• John Borstlap says:

            But is it a ‘system’? Isn’t it rather how things go in the real world? Ensembles, orchestras, institutions are free to commission any composer they want and every commission is part of the context of the individual institution. There are no general rules, no regulations, so: no system. Only in countries like Finland and Holland, commissions are regulated through funding systems with committees of ‘experts’, and that functions like in the Soviet Union because such commissions have to be centrally approved-of.

            More important seems to me the consideration that audiences, and often the performers as well, have virtually been written-out of the equation, since audiences and performers are, from the point of veiw of many establised new music circles, considered ignorant, primitive, conservative, and incapable of understanding the music of their own time, in spite of being perfectly capable of understanding movies, literature, TV programmes, fastfood and fashion of their own time. Even concept art museums like Tate in London draws many visitors, and really, there is not much to see there that has any connection with visual art.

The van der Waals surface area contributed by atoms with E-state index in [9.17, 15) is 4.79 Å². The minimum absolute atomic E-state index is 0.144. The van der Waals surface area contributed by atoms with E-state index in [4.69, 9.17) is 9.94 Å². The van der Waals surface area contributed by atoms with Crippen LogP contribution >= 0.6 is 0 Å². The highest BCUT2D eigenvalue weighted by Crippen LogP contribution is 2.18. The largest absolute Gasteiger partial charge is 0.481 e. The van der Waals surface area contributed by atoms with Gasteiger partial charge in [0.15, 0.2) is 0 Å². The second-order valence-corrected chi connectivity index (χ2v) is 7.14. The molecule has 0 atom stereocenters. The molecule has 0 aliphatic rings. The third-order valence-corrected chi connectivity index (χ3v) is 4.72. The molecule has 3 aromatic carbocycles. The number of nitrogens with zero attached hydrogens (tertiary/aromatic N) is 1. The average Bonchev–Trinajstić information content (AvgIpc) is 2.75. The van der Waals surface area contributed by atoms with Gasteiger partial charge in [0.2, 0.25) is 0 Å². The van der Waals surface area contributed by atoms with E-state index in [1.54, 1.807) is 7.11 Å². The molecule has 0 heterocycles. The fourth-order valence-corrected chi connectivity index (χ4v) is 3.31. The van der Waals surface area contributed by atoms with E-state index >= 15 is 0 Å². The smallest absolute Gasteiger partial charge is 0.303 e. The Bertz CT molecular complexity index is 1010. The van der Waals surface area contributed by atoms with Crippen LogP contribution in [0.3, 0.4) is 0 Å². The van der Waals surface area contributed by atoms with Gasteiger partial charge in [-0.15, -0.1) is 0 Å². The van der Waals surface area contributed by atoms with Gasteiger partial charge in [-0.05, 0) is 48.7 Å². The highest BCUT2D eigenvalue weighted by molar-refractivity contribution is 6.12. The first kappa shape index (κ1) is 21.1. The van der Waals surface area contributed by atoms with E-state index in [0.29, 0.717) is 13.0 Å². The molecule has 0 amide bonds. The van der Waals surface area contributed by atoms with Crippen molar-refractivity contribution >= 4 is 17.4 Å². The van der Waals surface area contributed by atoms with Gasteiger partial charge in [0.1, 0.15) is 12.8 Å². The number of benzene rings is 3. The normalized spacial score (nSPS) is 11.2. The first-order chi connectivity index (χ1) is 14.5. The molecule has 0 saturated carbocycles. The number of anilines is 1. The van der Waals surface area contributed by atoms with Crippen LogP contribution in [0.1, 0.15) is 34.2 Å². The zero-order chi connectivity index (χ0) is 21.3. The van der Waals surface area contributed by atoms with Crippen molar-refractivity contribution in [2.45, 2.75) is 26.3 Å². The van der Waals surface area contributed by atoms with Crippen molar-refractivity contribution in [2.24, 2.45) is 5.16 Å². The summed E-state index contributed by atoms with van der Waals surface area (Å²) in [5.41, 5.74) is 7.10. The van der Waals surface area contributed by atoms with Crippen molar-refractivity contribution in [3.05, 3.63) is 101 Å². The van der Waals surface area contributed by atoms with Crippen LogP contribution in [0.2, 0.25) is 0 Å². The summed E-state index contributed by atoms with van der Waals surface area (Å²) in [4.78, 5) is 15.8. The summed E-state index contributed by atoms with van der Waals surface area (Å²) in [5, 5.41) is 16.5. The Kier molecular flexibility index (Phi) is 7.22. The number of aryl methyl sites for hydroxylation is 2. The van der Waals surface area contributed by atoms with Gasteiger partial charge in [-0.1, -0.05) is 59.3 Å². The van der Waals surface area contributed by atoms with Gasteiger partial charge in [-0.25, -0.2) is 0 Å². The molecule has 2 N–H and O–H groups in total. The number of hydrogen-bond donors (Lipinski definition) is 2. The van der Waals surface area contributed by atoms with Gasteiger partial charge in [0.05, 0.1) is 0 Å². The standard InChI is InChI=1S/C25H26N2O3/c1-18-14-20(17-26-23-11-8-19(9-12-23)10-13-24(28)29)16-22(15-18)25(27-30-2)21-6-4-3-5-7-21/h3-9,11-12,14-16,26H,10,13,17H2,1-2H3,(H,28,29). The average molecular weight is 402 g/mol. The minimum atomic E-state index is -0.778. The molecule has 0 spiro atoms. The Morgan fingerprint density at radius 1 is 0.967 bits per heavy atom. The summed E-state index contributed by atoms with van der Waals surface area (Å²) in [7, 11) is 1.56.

But in the USA, there are many orchestras who commission normal and accessible and thus, tonal composers, as I listened earlier – only a couple of them – and that is the development of a tradition, or rather: a reconnection with a tradition. That offers hope. In Europe, it is another matter altogether since there, modernism has been installed as a ‘new music establishment’ where all the money and most of the commissions go, which makes a reform difficult. But: in the UK that is different, and there it is more like the US.

          • David Osborne says:

            Well no, not a system as such, but rather a commonality of interest that has led to things tending to work pretty much the same way in most places. I have no experience of how it is in the US though and what you say does sound promising. Interesting though to also look at the issue of ‘commissions’ in general. They tend to dominate the scene nowadays but it certainly has not always been so. None of Wagner’s great works were commissioned, indeed the couple of minor pieces of his that were, are rubbish. I’d love to see a return to the time when composers sold works either completed or at least in development directly to performers. It worked!